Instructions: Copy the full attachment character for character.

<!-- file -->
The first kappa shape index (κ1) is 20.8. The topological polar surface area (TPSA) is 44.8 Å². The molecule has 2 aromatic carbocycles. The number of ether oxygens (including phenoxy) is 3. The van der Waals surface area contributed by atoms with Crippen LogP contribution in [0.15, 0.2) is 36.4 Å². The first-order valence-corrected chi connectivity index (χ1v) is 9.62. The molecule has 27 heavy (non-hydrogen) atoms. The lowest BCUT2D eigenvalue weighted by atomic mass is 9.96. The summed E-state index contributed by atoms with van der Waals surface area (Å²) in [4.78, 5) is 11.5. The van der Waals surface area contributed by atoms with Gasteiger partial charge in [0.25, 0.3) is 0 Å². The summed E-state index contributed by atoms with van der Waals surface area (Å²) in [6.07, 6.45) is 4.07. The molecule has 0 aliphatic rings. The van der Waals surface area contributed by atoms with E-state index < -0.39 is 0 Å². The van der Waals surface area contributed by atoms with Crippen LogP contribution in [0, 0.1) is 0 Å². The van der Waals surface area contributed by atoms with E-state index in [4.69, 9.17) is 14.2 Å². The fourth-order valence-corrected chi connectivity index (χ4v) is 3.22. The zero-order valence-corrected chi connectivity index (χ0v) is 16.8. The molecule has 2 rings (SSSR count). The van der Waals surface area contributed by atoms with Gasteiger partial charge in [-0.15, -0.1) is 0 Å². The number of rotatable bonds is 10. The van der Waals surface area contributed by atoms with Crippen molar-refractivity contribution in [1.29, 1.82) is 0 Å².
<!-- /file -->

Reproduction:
The first kappa shape index (κ1) is 20.8. The topological polar surface area (TPSA) is 44.8 Å². The molecule has 2 aromatic carbocycles. The number of ether oxygens (including phenoxy) is 3. The van der Waals surface area contributed by atoms with Crippen LogP contribution in [0.15, 0.2) is 36.4 Å². The first-order valence-corrected chi connectivity index (χ1v) is 9.62. The molecule has 27 heavy (non-hydrogen) atoms. The lowest BCUT2D eigenvalue weighted by atomic mass is 9.96. The summed E-state index contributed by atoms with van der Waals surface area (Å²) in [4.78, 5) is 11.5. The van der Waals surface area contributed by atoms with Gasteiger partial charge in [0.25, 0.3) is 0 Å². The summed E-state index contributed by atoms with van der Waals surface area (Å²) in [6.07, 6.45) is 4.07. The molecule has 0 aliphatic rings. The van der Waals surface area contributed by atoms with E-state index < -0.39 is 0 Å². The van der Waals surface area contributed by atoms with Crippen LogP contribution in [0, 0.1) is 0 Å². The van der Waals surface area contributed by atoms with E-state index in [4.69, 9.17) is 14.2 Å². The fourth-order valence-corrected chi connectivity index (χ4v) is 3.22. The zero-order valence-corrected chi connectivity index (χ0v) is 16.8. The molecule has 2 rings (SSSR count). The van der Waals surface area contributed by atoms with Gasteiger partial charge in [-0.15, -0.1) is 0 Å². The number of rotatable bonds is 10. The van der Waals surface area contributed by atoms with Crippen molar-refractivity contribution in [1.29, 1.82) is 0 Å².